Searching over 5,500,000 cases.

Buy This Entire Record For $7.95

Official citation and/or docket number and footnotes (if any) for this case available with purchase.

Learn more about what you receive with purchase of this case.



September 30, 1997


Appeal from the Circuit Court of Cook County. Honorable Edwin M. Berman, Judge Presiding.

Rehearing Denied November 4, 1997. Released for Publication November 26, 1997.

The Honorable Justice Rakowski delivered the opinion of the court. McNULTY, P.j., and Frossard, J., concur.

The opinion of the court was delivered by: Rakowski

The Honorable Justice RAKOWSKI delivered the opinion of the court:

This suit involves the liquidation of Pine Top Insurance Company (Pine Top) under the Illinois Insurance Code (215 ILCS 5/187 et seq. (West 1994)). The Director of Insurance (Director) as statutory liquidator (liquidator) appeals the trial court's February 5, 1996, order denying approval of a contingency fee to its counsel, Robinson Curley & Clayton, P.C. (Robinson). Because the trial court failed to conduct a reasonableness analysis in ascertaining whether to approve or disapprove the contingency fee agreement, we reverse and remand.


In 1986, Pine Top surrendered to the Illinois Department of Insurance (Department) for liquidation. A liquidator was appointed to marshall the company's assets and distribute them.

On June 20, 1988, the law firm retained by the liquidator, Sidley & Austin (Sidley), filed suit against various officers and directors of Pine Top for negligence and breach of duty (D&O litigation). It also filed suit against the auditing firm of Touche Ross & Co. (Touche) for professional malpractice (Touche litigation). The trial court, pursuant to section 202 of the Insurance Code (215 ILCS 5/202 (West 1994)), approved Sidley's rate of compensation at $125 per hour for attorneys and $45 per hour for paralegals, which is the current rate paid to senior outside counsel.

In 1990, Touche merged with Deloitte, Haskins & Sells, which created a conflict for Sidley. Accordingly, Sidley withdrew and Robinson was substituted in the Touche litigation only. Robinson's rate of compensation was approved at the same rate as Sidley's.

In December of 1990, Judge Gillis approved a rate increase for Sidley in the D&O litigation. The senior outside counsel rate was now $185 per hour for attorneys and $60 per hour for paralegals.

The Director and Robinson began discussing Robinson's fees in late 1991. The general counsel for the Department requested that Robinson submit a proposal. On December 30, 1991, Robinson proposed that its rate be increased to senior outside counsel rates effective January 1, 1991. The Director agreed to increase Robinson's rate, but the terms were left open.

In May of 1992, the Director requested another fee proposal. Robinson outlined three alternatives: (1) an increase to $185 and $60 per hour; (2) a lodestar approach that was similar to fee arrangements in other cases Robinson was handling for the Director; or (3) a reduced contingency fee. The Director chose the third alternative, believing Robinson would bear the risk of unsuccessful litigation. Robinson agreed and the Director stated he would seek approval at the close of the Touche litigation. At this time, however, no definitive terms were set.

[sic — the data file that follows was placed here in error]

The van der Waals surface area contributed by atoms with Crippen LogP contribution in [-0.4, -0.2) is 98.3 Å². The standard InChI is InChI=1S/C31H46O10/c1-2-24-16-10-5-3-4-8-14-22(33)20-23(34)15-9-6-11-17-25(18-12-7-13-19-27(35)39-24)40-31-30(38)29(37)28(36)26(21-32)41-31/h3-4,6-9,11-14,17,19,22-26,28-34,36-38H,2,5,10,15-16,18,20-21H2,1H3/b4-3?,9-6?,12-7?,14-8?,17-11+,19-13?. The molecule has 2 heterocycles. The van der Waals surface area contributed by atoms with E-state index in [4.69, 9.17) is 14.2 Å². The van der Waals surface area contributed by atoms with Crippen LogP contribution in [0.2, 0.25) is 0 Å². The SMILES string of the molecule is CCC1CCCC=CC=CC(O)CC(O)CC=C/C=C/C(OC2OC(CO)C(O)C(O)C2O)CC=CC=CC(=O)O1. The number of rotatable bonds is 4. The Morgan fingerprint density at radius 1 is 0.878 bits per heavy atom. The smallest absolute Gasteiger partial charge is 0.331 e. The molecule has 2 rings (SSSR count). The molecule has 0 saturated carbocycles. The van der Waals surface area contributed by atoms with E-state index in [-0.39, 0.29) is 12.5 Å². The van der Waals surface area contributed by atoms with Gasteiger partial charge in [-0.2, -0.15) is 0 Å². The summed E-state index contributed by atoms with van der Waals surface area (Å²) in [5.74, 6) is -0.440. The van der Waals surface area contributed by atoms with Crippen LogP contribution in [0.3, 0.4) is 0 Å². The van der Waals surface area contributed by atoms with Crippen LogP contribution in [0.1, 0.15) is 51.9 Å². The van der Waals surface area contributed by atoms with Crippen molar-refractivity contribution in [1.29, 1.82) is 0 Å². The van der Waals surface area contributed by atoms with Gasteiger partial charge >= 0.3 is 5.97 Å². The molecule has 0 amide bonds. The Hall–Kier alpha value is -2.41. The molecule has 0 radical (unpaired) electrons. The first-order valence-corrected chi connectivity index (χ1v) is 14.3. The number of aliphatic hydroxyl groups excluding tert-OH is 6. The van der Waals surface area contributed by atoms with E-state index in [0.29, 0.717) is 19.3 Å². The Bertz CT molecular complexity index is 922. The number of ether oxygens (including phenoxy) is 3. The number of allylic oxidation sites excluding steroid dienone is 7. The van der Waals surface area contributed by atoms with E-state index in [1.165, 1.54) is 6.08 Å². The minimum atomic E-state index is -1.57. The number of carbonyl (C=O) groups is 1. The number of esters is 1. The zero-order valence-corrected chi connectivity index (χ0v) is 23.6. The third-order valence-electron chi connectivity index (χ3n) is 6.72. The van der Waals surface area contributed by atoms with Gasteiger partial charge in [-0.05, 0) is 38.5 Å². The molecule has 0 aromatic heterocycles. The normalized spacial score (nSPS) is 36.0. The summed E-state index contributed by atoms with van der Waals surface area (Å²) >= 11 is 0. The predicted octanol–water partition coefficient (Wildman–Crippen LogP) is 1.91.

In early to mid 1993, Robinson sought documentation of the fee agreement. At this time, the Director indicated it desired a cap. Robinson proposed, instead of a cap, a reduction in the contingency percentage in return for an immediate increase to the senior outside counsel rate. This proposal was to approximate the fees Robinson would have received from the inception of the Touche litigation if it had received senior outside rates the entire time. The Director agreed and the agreement was memorialized some two years later in a memorandum.

Late in 1993, an unsuccessful settlement conference was held in the Touche litigation. In October of 1994, the parties to the Touche litigation conducted a private mediation with a federal judge. However, no progress was made.

In June of 1995, as trial loomed near, Touche offered $9.5 million to settle, which the liquidator rejected. Since trial was close and presumably the conclusion of the Touche litigation, Robinson and the liquidator documented the final agreement on Robinson's fee. Robinson would receive the increased senior outside counsel rate retroactive to January 1, 1995, and there would be a floor of $10 million before the contingency fee kicked in.

At the end of June, the liquidator presented a petition to approve attorney fees to Judge Berman based on the parties' agreement. Judge Berman approved the rate increase to senior outside counsel, but retroactive only to May 1, 1995; he stated it was Robinson's fault for failing to seek an increase sooner. As to the contingency fee, the judge granted leave for the liquidator to withdraw its petition for approval.

The hearing on this petition was heated and confusing. The liquidator stated that the contingency agreement related to that period of time during which Robinson was being paid less than other outside senior counsel. According to the liquidator, when the issue of settlement arose, in particular the $9.5 million offer from Touche, Judge Berman, without basis or explanation, accused the liquidator of misleading him about the fee agreement.

Director Schact, in an attempt to clarify the negotiations and agreement, addressed the court. He stated he did not seek approval earlier because it was not the right time, the litigation was not progressing forward. Schact advised the judge that the $10 million cap was agreed to before Touche made its $9.5 million offer. The judge, however, found this arrangement inappropriate, believing that if Touche paid 1 cent over $10 million, Robinson would receive a "bonus." The judge stated that the liquidator should have sought approval of the fee agreement earlier in the proceedings.